Pulpit Commentary Homiletics
1 Kings 6:22; Hebrews 9:4). The command was that Aaron should burn upon it sweet incense morning and evening - in the morning when he trimmed, and in the evening when he lighted, the lamps. This was done, in the one case, at the offering of morning, in the other, at the offering of evening sacrifice, the synchronism of the acts deserving our attention. Once a year the horns of the altar were to be smeared with the blood of the sin-offering. Minute directions are given for the making of the incense (vers. 34-38). It was to be "salted, pure, and holy" (ver. 35). The burning of this incense on the altar was at once a symbol of prayer and devotion, and a call to the congregation to engage in these spiritual exercises (Psalm 141:2; Luke 1:10; Revelation 5:8; Revelation 8:3, 4). As an act of the priest, it may be viewed as a type of the intercession of Christ. The service of this altar suggests the following ideas -
1. Prayer - taking the word in its widest sense, as denoting the exercise of.all devout feeling and spiritual desire towards God - is the holiest act of the spiritual life. It is figured as incense. And the altar of incense stood in immediate relation with the holy of holies. The altar and the incense offered upon it, are declared to be "most holy" (vers. 10, 36). The reason is not difficult to find. The very essence of the devotional life expresses itself in prayer. Its love, its awe, its thankfulness, its aspirations, its unutterable yearnings after God - its breathings after holiness, its very contrition and sorrow for its sins - all ascend to Jehovah in this supreme act of the nature. Words bear but a small part in prayer. The province of words is to define. Hence the soul, in the intensity of its aspirations, in its reachings out towards the infinite, often feels the need of escaping from words, of leaving them behind. Prayer becomes "the burden of a sigh" - "the falling of a tear" - perhaps a purely inward act of the mind realising union with Jehovah. Or its uncontrollable desires may express themselves in "groanings which cannot be uttered" (Romans 8:26). And it is precisely these unutterable parts of our prayers which are the sweetest to God. The appropriate symbol of them is the incense, rising in its unconfined wreaths from the priest's censer, or from the golden altar.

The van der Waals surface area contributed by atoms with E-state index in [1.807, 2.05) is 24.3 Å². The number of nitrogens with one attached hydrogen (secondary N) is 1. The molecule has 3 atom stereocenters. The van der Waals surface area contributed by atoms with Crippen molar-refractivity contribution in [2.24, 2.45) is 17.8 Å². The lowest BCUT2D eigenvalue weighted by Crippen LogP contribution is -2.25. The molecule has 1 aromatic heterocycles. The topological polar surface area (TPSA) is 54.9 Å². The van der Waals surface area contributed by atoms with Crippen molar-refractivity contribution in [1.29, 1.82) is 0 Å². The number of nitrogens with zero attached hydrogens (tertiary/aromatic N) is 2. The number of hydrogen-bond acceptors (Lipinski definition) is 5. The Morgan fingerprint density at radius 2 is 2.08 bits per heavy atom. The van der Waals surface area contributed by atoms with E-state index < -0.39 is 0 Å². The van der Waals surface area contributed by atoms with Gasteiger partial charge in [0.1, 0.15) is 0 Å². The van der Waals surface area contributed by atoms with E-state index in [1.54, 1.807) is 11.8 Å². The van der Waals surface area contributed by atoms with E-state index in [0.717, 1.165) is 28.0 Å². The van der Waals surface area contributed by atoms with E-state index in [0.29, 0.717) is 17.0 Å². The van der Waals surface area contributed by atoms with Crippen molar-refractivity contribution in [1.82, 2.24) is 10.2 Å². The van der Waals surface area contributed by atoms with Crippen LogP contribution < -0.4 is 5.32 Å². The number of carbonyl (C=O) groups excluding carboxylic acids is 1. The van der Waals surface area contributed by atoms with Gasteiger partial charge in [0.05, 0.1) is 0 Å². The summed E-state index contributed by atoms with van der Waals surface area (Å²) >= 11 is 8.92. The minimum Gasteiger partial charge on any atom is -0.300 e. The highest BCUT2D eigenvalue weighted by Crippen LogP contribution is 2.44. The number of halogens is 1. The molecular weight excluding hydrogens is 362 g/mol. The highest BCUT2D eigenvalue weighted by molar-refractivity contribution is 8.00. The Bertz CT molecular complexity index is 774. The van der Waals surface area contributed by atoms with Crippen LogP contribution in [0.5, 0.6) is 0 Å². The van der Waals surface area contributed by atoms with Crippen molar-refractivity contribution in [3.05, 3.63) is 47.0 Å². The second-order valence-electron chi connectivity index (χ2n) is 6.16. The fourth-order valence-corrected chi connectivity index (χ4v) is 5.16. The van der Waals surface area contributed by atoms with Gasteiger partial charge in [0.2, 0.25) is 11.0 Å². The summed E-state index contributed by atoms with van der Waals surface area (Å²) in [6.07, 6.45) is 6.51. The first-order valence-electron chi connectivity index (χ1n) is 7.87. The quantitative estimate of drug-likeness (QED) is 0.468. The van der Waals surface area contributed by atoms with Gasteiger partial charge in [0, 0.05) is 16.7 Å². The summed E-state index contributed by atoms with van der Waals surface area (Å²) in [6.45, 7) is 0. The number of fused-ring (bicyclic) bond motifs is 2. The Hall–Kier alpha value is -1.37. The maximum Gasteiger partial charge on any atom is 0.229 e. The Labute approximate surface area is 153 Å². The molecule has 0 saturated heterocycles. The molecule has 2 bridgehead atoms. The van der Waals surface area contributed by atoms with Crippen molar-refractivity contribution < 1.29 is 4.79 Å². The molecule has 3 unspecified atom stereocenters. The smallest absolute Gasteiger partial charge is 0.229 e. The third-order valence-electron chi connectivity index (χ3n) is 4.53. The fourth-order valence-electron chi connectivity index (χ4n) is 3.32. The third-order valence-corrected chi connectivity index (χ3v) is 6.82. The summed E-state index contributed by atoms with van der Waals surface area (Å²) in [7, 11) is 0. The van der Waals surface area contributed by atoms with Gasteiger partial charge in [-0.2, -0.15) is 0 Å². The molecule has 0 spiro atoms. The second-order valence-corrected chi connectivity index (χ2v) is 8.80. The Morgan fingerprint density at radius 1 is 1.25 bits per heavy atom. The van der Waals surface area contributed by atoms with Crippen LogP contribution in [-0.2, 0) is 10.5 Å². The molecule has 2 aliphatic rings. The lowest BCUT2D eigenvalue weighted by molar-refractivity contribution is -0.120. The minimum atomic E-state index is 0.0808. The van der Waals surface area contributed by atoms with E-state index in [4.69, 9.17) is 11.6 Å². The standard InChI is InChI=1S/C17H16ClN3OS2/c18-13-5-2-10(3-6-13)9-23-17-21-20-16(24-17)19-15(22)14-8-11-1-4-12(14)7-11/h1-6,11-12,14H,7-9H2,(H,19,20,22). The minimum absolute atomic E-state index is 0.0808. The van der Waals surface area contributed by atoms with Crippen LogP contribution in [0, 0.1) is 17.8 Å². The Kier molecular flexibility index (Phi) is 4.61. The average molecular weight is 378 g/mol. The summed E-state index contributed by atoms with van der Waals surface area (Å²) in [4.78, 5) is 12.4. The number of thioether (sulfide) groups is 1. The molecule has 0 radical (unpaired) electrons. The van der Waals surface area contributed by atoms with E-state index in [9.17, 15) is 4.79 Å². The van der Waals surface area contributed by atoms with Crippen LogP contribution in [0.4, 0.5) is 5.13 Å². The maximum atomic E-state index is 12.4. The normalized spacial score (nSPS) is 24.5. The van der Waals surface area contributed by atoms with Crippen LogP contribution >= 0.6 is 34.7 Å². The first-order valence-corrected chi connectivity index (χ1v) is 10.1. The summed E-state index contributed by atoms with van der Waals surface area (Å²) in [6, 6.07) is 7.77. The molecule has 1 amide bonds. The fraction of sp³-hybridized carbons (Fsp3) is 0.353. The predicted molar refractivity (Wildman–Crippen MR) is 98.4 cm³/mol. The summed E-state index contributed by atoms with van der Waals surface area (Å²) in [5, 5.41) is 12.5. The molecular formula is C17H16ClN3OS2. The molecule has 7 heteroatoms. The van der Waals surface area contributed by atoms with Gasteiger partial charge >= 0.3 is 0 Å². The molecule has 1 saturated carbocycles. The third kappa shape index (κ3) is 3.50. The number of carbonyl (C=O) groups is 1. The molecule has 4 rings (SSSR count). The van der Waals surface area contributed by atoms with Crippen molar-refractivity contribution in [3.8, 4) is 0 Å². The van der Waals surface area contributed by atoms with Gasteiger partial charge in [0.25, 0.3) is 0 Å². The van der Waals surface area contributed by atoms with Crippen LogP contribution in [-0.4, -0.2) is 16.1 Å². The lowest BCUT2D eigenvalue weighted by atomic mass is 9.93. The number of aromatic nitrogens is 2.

2. Prayer is an act of sacrifice. "In prayer," says Martensen, "the profoundest act of conscience and obedience is inwardly accomplished, for prayer is only in so far a laying hold and appropriation of God, as it is likewise a sacrifice; and we can only receive God into us when we likewise give ourselves to him. he who offers no sacrifice in his prayer, who does not sacrifice his selfwill, does not really pray."
3. The connection with the sacrifice of burnt-offering. The coals for the altar of incense were brought from the altar of burnt-offering (cf. Leviticus 16:12, 13). This teaches that the worshipper needs reconciling before he can acceptably offer the sacrifices of his devotion. But there is a further connection, arising from the significance of the burnt-offering as a symbol of dedication. Keil says truly - "The incense-offering was not only a spiritualising and transfiguring of the burnt-offering, but a completion of it also." The connection may be stated thus. The yielding up of the life to God, symbolised in the continual burnt-offering, transforms itself in practice into the three following modes of self-surrender.
1. Holy practical activity, of which the fruit, good works, is represented in the shew-bread.
2. Public witness-bearing for God, by manifestation of the truth, and by holiness of walk - represented by the candlestick.
3. Devotion - "the soul's going forth to unite itself in appropriate actings with the great centre of Being, and to devote its own inmost being to him" (Fairbairn) - symbolised by the burning of the incense. This is the culminating act of self-devotion, and crowns the sanctuary-worship, raises it to its consummation.
4. Connection with light. The incense was to be burned at the time of the trimming, and again of the lighting of the lamps. The brighter the light, the purer the devotion. In Christianity no countenance is given to the maxim that devotion is connected with ignorance. Christ and his apostles attach the utmost importance to the possession of right knowledge, and to growth in it. Growth in knowledge is the condition of sanctification, of spiritual fruitfulness, of enlargement of nature, of being filled with all the fulness of God.